1. Initialization of parameters for servlets and web applications - This allows us to minimize the amount of hard coding of initialization values within our web applications. For example, if our servlet requires access to a database, the best place to specify the servlet details including the login and password is the deployment descriptor. This allows us to configure our applications without having to recompile the servlets.

2. Servlet/JSP Definitions - Each servlet/precompiled JSP used in a web application should be defined in the deployment descriptor. This entry includes the name of the servlet or JSP, class of the servlet or JSP, and an optional description.

3. Servlet/JSP Mappings - Web containers use this information to map incoming requests to servlets and JSPs.

4. MIME Types - Since each web application can contain several content types, one can specify the MIME types for each of these in the deployment descriptor.

5. Security - One can manage access control for his application using the deployment descriptor. For example, one can specify which pages of his web application require a login, what the login page should be, and what role the user should have, etc.

Structure of Web Applications

A web application has four parts: A public directory, a WEB-INF/web.xml file, a WEB-INF/classes directory and a WEB-INF/lib directory.

The public area is the root of the application, excluding the WEB-INF directory. Here all the HTML files would be kept. The web container can serve any of the files under the public area.

The WEB-INF directory is a private area. The container will not serve contents of this directory to users. The files in this are meant for container use. The contents include the deployment descriptor (web.xml file), a classes directory, and a lib directory. The classes directory is meant for all compiled classes of one's servlets and other utility classes. If his application has packaged JAR files, he can copy such JAR files into the lib library. The container uses these two directories to locate servlet and other dependent classes.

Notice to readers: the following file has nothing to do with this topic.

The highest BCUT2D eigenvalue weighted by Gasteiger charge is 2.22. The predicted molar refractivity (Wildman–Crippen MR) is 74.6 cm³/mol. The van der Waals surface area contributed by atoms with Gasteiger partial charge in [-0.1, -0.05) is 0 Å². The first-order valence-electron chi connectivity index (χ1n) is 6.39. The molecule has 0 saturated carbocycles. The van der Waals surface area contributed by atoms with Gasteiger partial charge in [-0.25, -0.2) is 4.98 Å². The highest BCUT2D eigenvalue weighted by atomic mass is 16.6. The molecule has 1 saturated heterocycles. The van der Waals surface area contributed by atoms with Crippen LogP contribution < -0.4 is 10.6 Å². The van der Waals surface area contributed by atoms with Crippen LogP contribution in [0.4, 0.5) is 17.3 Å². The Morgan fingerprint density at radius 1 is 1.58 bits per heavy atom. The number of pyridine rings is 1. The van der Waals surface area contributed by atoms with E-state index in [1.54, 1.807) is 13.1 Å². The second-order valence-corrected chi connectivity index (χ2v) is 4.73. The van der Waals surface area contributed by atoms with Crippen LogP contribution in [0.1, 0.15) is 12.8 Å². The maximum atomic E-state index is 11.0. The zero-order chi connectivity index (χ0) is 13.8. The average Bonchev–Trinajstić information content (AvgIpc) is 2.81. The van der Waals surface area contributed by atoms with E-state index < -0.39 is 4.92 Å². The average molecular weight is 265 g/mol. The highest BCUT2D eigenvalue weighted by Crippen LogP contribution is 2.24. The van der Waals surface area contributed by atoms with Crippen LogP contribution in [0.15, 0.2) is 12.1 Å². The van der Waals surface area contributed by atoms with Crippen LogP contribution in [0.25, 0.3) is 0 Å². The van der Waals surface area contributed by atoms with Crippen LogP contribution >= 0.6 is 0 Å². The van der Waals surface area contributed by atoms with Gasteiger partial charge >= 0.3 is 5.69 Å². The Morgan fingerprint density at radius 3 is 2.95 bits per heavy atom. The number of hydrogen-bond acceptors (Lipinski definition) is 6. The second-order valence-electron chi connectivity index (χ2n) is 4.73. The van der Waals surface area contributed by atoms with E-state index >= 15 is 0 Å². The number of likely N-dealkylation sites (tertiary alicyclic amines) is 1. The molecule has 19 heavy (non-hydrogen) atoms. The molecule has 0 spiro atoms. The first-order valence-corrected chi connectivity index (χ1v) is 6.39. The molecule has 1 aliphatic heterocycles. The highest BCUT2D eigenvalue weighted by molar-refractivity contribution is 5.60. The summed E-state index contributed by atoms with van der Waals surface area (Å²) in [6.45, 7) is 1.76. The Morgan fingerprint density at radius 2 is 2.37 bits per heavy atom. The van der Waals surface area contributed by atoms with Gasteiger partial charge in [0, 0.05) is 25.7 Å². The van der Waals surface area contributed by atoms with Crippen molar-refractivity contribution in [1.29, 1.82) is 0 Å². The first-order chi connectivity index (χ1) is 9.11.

Types of Web Containers

There are mainly three types of web containers in the market. They are:

1. web container in a J2EE application server - most of the commercial J2EE application server such as BEA's WebLogic, Borland's Inprise Application Server, Netscape's iPlanet Application Server, IBM's WebSphere Application server, etc. now include web containers built in.

2. Web containers built into web servers - here the web container is integrated with web server. They are Sun's Java WebServer and Jakarta TomCat from Apache project. Both includes a web server along with a web container.

3. Web container in a separate runtime - In this case, web server communicates with web container, which is outside the address space of the web server. The examples include Apache and Microsoft IIS, which require a separate Java runtime to actually run servlets and web server plug-in to integrate the Java runtime with the web server. The plug-in handles communication between the web server and the web container. Commercially available servlet/JSP engines such as Allaire's JRun provide plug-in to integrate with web servers. Thus through plug-ins various web servers can configured to work with containers, which are in separate runtime.

The concept of web containers is simple yet powerful. Web containers allow us to build dynamic web applications using a very simple set of Java Servlet API and JSP pages.